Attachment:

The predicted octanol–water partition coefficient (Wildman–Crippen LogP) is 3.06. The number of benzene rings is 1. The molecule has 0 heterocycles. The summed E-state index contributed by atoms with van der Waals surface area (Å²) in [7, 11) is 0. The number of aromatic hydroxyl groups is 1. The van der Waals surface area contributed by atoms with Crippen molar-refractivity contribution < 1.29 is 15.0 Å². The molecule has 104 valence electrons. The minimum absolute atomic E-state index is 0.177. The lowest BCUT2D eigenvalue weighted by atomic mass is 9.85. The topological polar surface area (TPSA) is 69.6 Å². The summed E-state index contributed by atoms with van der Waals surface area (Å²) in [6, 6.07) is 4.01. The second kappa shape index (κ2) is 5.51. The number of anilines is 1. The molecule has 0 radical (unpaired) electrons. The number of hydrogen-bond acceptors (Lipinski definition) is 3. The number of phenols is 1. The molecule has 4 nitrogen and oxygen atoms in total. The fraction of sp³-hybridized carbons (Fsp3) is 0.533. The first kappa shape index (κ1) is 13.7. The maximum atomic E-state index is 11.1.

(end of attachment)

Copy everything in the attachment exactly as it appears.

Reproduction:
The predicted octanol–water partition coefficient (Wildman–Crippen LogP) is 3.06. The number of benzene rings is 1. The molecule has 0 heterocycles. The summed E-state index contributed by atoms with van der Waals surface area (Å²) in [7, 11) is 0. The number of aromatic hydroxyl groups is 1. The van der Waals surface area contributed by atoms with Crippen molar-refractivity contribution < 1.29 is 15.0 Å². The molecule has 104 valence electrons. The minimum absolute atomic E-state index is 0.177. The lowest BCUT2D eigenvalue weighted by atomic mass is 9.85. The topological polar surface area (TPSA) is 69.6 Å². The summed E-state index contributed by atoms with van der Waals surface area (Å²) in [6, 6.07) is 4.01. The second kappa shape index (κ2) is 5.51. The number of anilines is 1. The molecule has 0 radical (unpaired) electrons. The number of hydrogen-bond acceptors (Lipinski definition) is 3. The number of phenols is 1. The molecule has 4 nitrogen and oxygen atoms in total. The fraction of sp³-hybridized carbons (Fsp3) is 0.533. The first kappa shape index (κ1) is 13.7. The maximum atomic E-state index is 11.1.